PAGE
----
A frustrated former big-city journalist now stuck working for an Albuquerque newspaper exploits a story about a man trapped in a cave to re-jump start his career, but the situation quickly escalates into an out-of-control circus.
During a high profile Mafia testimony case in California's Riverside County, a hired killer checks-in a hotel room near the courthouse while his next door depressed neighbor wants to commit suicide due to marital problems.
Berlin is the epitome of political and economic polarization. A microcosm of that polarization is the life of American C.R. MacNamara, known as Mac to his friends. He is Coca-Cola's head of West Berlin operations, although he feels he deserves to be Coca-Cola's head of European operations based in London. Mac's wife, Phyllis, wants him instead to get a steady and stable job back in head office in Atlanta. His West Berlin staff are all still used to treating him like their old master, the Fuhrer. The one exception is his secretary, Ingeborg, who is the latest in the long line of his secretary mistresses. And he's working on a trade agreement of getting Coca-Cola into the Russian market. His life goes into a tailspin when he hosts Scarlett Hazeltine in his home for two weeks. She is the seventeen year old spoiled and party-loving daughter of his Atlanta based boss, Wendell Hazeltine. Unlike most of the stops she's made on her European trip, Scarlett seems to like West Berlin and stays ... Written by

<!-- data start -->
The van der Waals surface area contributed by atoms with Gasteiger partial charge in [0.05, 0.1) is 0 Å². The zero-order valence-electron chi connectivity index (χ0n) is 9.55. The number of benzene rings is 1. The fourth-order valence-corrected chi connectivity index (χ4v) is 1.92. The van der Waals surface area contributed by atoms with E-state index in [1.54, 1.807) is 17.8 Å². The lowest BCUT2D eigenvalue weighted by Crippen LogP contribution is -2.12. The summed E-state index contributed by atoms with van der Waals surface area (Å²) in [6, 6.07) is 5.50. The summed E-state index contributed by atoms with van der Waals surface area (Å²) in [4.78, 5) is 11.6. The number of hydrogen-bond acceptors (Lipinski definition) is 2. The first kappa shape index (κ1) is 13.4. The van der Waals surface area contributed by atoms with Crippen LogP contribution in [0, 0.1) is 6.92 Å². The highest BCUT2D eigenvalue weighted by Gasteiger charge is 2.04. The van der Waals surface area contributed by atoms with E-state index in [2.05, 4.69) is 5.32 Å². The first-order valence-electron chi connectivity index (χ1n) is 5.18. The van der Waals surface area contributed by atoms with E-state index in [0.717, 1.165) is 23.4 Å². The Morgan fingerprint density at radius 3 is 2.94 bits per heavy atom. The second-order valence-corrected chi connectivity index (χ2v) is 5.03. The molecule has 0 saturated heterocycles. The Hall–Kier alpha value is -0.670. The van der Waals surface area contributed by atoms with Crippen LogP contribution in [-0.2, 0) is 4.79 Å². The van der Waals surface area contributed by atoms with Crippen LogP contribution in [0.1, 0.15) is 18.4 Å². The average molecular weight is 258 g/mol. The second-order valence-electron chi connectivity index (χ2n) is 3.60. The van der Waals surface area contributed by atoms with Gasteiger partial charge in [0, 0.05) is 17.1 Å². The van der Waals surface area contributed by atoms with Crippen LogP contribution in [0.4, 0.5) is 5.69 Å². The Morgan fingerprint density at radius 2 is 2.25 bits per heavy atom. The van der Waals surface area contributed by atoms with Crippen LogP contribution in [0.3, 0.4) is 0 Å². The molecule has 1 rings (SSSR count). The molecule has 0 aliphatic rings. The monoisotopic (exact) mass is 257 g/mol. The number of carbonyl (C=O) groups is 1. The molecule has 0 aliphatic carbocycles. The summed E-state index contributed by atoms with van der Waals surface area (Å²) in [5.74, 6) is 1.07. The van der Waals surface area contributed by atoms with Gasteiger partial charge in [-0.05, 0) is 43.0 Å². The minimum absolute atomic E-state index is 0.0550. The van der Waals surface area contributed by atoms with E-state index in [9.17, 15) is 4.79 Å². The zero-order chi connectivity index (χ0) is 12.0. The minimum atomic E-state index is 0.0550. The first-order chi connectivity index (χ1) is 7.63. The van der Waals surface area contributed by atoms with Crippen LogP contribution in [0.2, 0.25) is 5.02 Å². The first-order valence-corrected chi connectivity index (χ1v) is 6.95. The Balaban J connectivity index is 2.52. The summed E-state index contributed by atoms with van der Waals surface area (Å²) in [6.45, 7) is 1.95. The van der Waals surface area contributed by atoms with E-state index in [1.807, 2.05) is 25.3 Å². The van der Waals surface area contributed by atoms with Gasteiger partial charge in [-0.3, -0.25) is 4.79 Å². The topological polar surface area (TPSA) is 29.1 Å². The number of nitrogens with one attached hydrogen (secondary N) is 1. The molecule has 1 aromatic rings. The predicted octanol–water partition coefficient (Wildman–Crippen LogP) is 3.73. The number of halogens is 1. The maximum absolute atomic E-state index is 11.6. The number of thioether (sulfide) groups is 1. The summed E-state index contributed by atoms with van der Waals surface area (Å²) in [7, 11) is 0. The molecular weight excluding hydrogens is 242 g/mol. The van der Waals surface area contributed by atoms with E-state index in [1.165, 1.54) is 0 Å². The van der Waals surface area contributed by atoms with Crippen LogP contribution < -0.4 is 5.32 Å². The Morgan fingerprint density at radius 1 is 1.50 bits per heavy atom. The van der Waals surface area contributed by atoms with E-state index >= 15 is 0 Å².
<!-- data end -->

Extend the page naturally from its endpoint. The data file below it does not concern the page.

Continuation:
When Phyllis asks her husband for the combination of the safe, C.R. MacNamara yells back 22-5-17. This happens to be the date of the Great Atlanta Fire of 1917, home to Coca-Cola. See more »
In the scene with the three MPs, when one opens the door and says he wants to be taken away, the other soldier call him "Sarge" at least twice. However, the insignia on his sleeve shows he's a Specialist 5th Class, equal in pay grade but not addressed as a sergeant. The two soldiers with stripes (Corporals) would actually out rank the specialist who was not considered a Noncomissioned Officer. See more »
This, and not Doctor Strangelove, is the supreme satire of the Cold War. From Cagney's hilarious opening narration, to its wonderful punch line, this masterpiece sustains a comic pace and energy that would almost no active film maker could hope to equal. The interrogation of Piffle is unforgettable, as is the meeting between Cagney and the commissars in the beer hall. In a word-MAGNIFICENT.
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